4: What are the advantages of Chromia for gaming applications and how does it enable more sophisticated games?
Flexible fee structures mean that players can be offered a more streamlined experience. For example, a player could pay a small monthly subscription fee and then enjoy free transactions within a game. This also allows for certain transactions to be initiated in the background based on an action taken in the game.
The Chromia Originals NFT Protocol is being designed to support feature-rich NFTs which can store their data and metadata on-chain, removing the reliance on external protocols like HTML and IPFS. Originals will also allow for complex actions such as merging two NFTs together to craft a new NFT or NFTs that evolve over time. These innovations will be especially useful in Blockchain Gaming, where items can combine to create rare/powerful/valuable items or a character represented by an NFT can power up and change over time.
Games, especially massively multiplayer games, need databases in order to function correctly. If something like this were created on Ethereum, it would require a centralized server. Our platform moves this process entirely on the chain, improving security and transparency.
5: Is Chromia safe, and what defenses does it have against security threats?
We have designed Chromia to be very safe, by building protections into multiple layers of the protocol. The first group of nodes will be maintained by a collection of independent but known providers, each of whom owns Chromia and Chromia adjacent assets and has a vested interest in the security and uptime of the network (i.e. Dapp teams, exchanges, industry partners, large investors, ChromaWay itself). This initial condition greatly reduces the incentive for malicious activity. Over time, our vision is to become progressively more decentralized by accepting node applications from any entity willing to stake CHR.
Each blockchain within Chromia will be associated with a set of validator nodes which is a subset of all nodes belonging to Chromia. This subset of nodes will run a BFT consensus algorithm. Since the set size is limited, PBFT-like algorithms are the optimal choice — they are well-researched, work well with smaller sets of validators, and provide definitive finality, making reorganization impossible.
Chromia dapps will be implemented in Rell which is itself a memory-safe language. The Rell execution environment is implemented in Kotlin and runs within the JVM, thus for an application to cause problems that can spread to other areas of the network it will need to defeat both Rell and JVM safety mechanisms, which we believe is practically impossible. The simple way to picture is that each application is an island with its own border patrol – the islands can communicate and share assets, but each exit and entry is closely monitored and regulated.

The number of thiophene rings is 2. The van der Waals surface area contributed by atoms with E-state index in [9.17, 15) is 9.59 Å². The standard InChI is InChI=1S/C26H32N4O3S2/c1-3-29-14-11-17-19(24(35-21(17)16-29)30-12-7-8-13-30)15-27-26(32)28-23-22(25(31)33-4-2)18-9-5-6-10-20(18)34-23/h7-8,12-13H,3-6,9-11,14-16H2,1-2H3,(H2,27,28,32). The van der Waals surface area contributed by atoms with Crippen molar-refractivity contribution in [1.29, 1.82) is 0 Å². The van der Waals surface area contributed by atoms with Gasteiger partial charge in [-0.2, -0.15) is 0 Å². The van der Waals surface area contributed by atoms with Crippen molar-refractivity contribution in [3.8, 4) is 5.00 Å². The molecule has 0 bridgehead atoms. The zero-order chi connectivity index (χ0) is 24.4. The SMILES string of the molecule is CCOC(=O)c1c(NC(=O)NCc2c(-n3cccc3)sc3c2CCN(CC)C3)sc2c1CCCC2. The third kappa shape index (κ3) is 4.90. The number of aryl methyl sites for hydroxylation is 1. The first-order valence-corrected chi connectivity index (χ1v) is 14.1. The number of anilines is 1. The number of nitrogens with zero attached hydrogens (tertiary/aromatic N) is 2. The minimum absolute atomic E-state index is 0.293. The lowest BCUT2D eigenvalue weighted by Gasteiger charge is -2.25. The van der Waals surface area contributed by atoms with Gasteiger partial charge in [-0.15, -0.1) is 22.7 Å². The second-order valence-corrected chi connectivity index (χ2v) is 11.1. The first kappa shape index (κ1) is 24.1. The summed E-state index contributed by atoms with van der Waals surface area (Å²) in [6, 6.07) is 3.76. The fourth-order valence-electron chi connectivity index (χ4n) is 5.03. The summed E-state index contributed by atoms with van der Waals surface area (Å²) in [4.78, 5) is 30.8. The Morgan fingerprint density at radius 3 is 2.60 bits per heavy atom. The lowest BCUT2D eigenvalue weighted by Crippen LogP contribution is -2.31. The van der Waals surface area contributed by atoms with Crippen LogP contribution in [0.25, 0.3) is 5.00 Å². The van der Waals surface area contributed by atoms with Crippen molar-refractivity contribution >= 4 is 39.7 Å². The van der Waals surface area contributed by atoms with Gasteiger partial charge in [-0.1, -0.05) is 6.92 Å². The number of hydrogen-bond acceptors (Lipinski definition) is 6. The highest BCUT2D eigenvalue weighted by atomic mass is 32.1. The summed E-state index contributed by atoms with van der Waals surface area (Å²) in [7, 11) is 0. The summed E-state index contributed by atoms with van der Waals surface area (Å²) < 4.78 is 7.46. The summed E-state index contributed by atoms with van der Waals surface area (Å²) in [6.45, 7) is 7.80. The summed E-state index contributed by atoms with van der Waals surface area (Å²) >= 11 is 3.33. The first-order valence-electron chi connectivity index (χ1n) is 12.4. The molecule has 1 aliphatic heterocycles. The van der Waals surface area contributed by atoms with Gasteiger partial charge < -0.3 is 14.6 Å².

Chromia will further enhance security through a process called anchoring, which allows blocks to be recorded on an external blockchain such as Bitcoin or Ethereum. Users or applications who require additional security (for example, an asset-bridging application) can use anchoring functions. Our development process includes internal review/audit by our senior developers to ensure quality control for each module that makes up mainnet. We also plan to acquire third-party audits and conduct a Mark 2 Testnet phase before launch.
6: Why are you choosing not to use commonly employed Sybil control mechanisms, such as POS and PoW, please explain what you are choosing and why you believe it is superior to other Sybil control mechanisms.
One of our main priorities when designing Chromia was energy efficiency, making Proof of Work an undesirable choice for us. While we believe PoW is necessary for something like Bitcoin, it doesn’t make much sense for a blockchain platform.
What Chromia is trying to achieve can be compared to cloud computing: an application that redundantly uses multiple cloud hosting providers can be considered a decentralized application, in the sense that failure or censorship of a single cloud hosting provider does not result in a shutdown of the whole application.
To keep a dapp decentralized we need to make sure that the nodes which run its blockchain belong to different and non-colluding providers. For this to work, network participants need to i) know which nodes each provider controls and ii) make sure that providers are distinct. Chromia’s consensus model is best described as PBFT (Practical Byzantine Fault Tolerance), running across a suitably large collection of provider nodes.
Our ‘first class dapp’ approach also allows for far more precise controls on user activity within a blockchain. Whereas Bitcoin and Ethereum use transaction fees as a natural limiter on transaction spamming, Chromia chains are able to set specific rate limits for user actions (i.e. one transaction every 15 seconds), which applies only to users of a specific application.
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Senior Marketing Lead, Chromia